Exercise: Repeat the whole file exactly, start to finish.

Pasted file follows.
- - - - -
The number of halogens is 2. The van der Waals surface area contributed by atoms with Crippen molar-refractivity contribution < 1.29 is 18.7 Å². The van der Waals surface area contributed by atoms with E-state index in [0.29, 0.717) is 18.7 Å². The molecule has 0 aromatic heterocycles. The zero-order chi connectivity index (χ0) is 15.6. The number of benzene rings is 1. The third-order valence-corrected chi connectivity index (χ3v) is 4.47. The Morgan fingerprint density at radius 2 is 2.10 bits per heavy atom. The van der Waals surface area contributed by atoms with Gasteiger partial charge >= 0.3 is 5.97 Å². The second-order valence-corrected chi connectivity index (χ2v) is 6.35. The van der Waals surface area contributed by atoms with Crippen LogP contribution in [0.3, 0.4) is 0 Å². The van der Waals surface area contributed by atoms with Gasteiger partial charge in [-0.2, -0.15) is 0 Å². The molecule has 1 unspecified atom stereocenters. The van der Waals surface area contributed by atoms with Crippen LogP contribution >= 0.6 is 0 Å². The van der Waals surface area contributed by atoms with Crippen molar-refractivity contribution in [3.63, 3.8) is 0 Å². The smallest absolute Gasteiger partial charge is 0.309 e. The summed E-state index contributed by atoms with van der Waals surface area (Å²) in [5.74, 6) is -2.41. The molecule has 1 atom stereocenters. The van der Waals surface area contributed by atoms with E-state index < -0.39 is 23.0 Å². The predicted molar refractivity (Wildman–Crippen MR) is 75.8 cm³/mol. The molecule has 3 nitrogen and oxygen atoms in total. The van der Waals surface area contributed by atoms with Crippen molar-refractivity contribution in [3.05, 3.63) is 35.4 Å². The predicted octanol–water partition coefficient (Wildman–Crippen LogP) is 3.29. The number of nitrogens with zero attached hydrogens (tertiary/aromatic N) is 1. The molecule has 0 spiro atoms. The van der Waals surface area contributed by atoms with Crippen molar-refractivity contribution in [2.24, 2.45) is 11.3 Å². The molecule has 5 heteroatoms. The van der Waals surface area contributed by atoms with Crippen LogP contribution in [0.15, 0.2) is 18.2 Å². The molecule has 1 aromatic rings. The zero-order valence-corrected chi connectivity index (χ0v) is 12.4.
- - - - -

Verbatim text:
The number of halogens is 2. The van der Waals surface area contributed by atoms with Crippen molar-refractivity contribution < 1.29 is 18.7 Å². The van der Waals surface area contributed by atoms with E-state index in [0.29, 0.717) is 18.7 Å². The molecule has 0 aromatic heterocycles. The zero-order chi connectivity index (χ0) is 15.6. The number of benzene rings is 1. The third-order valence-corrected chi connectivity index (χ3v) is 4.47. The Morgan fingerprint density at radius 2 is 2.10 bits per heavy atom. The van der Waals surface area contributed by atoms with Gasteiger partial charge >= 0.3 is 5.97 Å². The second-order valence-corrected chi connectivity index (χ2v) is 6.35. The van der Waals surface area contributed by atoms with Crippen LogP contribution in [0.3, 0.4) is 0 Å². The van der Waals surface area contributed by atoms with Gasteiger partial charge in [-0.2, -0.15) is 0 Å². The molecule has 1 unspecified atom stereocenters. The van der Waals surface area contributed by atoms with Crippen LogP contribution >= 0.6 is 0 Å². The van der Waals surface area contributed by atoms with Crippen molar-refractivity contribution in [3.63, 3.8) is 0 Å². The smallest absolute Gasteiger partial charge is 0.309 e. The summed E-state index contributed by atoms with van der Waals surface area (Å²) in [5.74, 6) is -2.41. The molecule has 1 atom stereocenters. The van der Waals surface area contributed by atoms with E-state index < -0.39 is 23.0 Å². The predicted molar refractivity (Wildman–Crippen MR) is 75.8 cm³/mol. The molecule has 3 nitrogen and oxygen atoms in total. The van der Waals surface area contributed by atoms with Crippen molar-refractivity contribution in [3.05, 3.63) is 35.4 Å². The predicted octanol–water partition coefficient (Wildman–Crippen LogP) is 3.29. The number of nitrogens with zero attached hydrogens (tertiary/aromatic N) is 1. The molecule has 0 spiro atoms. The van der Waals surface area contributed by atoms with Crippen molar-refractivity contribution in [2.24, 2.45) is 11.3 Å². The molecule has 5 heteroatoms. The van der Waals surface area contributed by atoms with Crippen LogP contribution in [0.15, 0.2) is 18.2 Å². The molecule has 1 aromatic rings. The zero-order valence-corrected chi connectivity index (χ0v) is 12.4.